WHAT AFFECTS LIFE SPAN?Within a certain range, as the temperature goes up, bed bugs develop more quickly. The average development time from egg hatch to first egg laying is one to two months. At 80 ° F (27 ° C), egg to egg development time is about one month; at 64 ° F (18 ° C), that same egg to egg development takes four months.

Bed bug activity and development stops completely at certain temperature extremes, although exactly what those extremes are is debated. Earlier laboratory work found that bed bugs became inactive at temps below 57 ° F (14 ° C). Other studies though found still active bed bugs at temperatures as low as 44 ° F (6.6 ° C). Temperatures of approximately 97 ° F (36 ° C) seems to be the upper point at which bed bugs cease activity.

While temperature is a very important variable affecting bed bug life span, humidity seems to have little impact on the growth and development of bed bugs except at the extremes. Very low humidity increases desiccation and very high humidity can mean the growth of fungi.

FOOD AVAILABILITY.A bed bug normally feeds two to three times a week, and a blood meal is necessary for egg laying. But, a blood meal can be difficult to find at times, say when an apartment becomes vacant or a wilderness cabin is unused over the winter. Not to worry, bed bugs seem to have adapted to starvation and while egg laying may be put on hold, bed bugs can survive for surprisingly long periods without blood. Adults and late instar nymphs survive significantly longer than early instar nymphs, more than a year under certain conditions. Some experts have said that newly hatched nymphs will die within a few days of emerging from the egg if they do not locate a blood meal. Others say the young nymphs can survive for months.

Here’s where temperature comes into play again; temperature makes a difference in survival time in the absence of food. Starved bed bugs survived five to 10 times longer at 50 ° F (10 ° C) than at 80 ° F (27 ° C). This was true for all stages of the bug.

Recent studies suggest that bed bug development times also can vary with different bed bug populations. When three strains of bed bugs were compared, the time from egg to adult ranged from 35 to 40 days. One population of bed bugs that was highly resistant to pyrethroid insecticides developed significantly faster than the others.

WHAT DOES IT MEAN?You may need to rethink your criteria for declaring an account “bed bug-free.” Residual bed bug populations can remain alive in protected harborages for months after treatment, or while furniture is in storage, or during an extended period while rooms or structures are unoccupied. Vacating an infested room, or even an entire apartment so the bed bugs can “die out,” is not a feasible strategy for pest management professionals. Bugs won’t die any time soon and are apt to migrate to a new location where they can find new hosts.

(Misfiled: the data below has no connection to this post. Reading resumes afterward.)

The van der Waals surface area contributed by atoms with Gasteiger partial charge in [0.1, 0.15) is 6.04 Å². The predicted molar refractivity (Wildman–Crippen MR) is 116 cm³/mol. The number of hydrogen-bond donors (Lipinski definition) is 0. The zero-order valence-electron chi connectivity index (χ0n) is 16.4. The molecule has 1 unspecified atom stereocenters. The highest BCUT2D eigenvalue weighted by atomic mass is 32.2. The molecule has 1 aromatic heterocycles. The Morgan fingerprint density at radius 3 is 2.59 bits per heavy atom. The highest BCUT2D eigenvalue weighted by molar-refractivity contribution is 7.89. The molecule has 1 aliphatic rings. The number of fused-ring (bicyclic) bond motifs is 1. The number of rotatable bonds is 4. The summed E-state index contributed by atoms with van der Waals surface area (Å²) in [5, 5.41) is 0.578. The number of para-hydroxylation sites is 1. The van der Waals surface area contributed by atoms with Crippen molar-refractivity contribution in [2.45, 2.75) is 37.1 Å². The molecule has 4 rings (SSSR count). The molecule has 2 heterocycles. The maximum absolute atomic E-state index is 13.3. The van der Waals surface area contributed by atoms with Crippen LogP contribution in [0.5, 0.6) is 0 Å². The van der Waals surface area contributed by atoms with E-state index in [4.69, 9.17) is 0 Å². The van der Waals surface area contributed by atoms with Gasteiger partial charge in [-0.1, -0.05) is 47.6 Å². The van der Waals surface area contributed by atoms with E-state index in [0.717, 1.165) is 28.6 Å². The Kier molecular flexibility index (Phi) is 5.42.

Industry practice seems to be to wait seven to 10 days after bed bug treatment, than evaluate the success of the treatment. This doesn’t take into consideration temperatures at the account. Bed bug eggs at cool temperatures can take up to 21 days to hatch, long after you’ve declared the account bed bug-free.

It’s easy to understand why bed bug problems generally peak in the summer months, being greatest from July through September. Bed bugs develop faster at higher temperatures, and they are also more active and more noticeable. Even in accounts with air conditioning, the average indoor temperature is warmer in summer than in winter.

The authors are well-known industry consultants and co-owners of Pinto & Associates.

How Much Longer.

Bed Bug Supplement – Bed Bug Supplement

When can a hotel room or apartment go back into service?

Property managers often ask technicians, “When can I rent this hotel room?” or “When is it safe for new tenants to move into a previously infested unit?” These are difficult questions for technicians to answer and they’re loaded with liability. “The inconvenient truth is that there is no way to know for sure,” Larry Pinto, entomologist and publisher of the industry newsletter Techletter, told attendees of PCT’s Bed Bug Virtual Conference last year. Even following aggressive, repeated service, some bed bugs and eggs can survive. Clearly, many hotel rooms go back into service before all of the bed bugs and eggs have been killed.

Keeping rooms vacant for long periods of time isn’t the answer, although some hotel managers think it is. Remaining bugs will simply wait for a new host or move to adjacent rooms, or both. Bed bugs are less active and their locations more unpredictable the longer a room is vacant.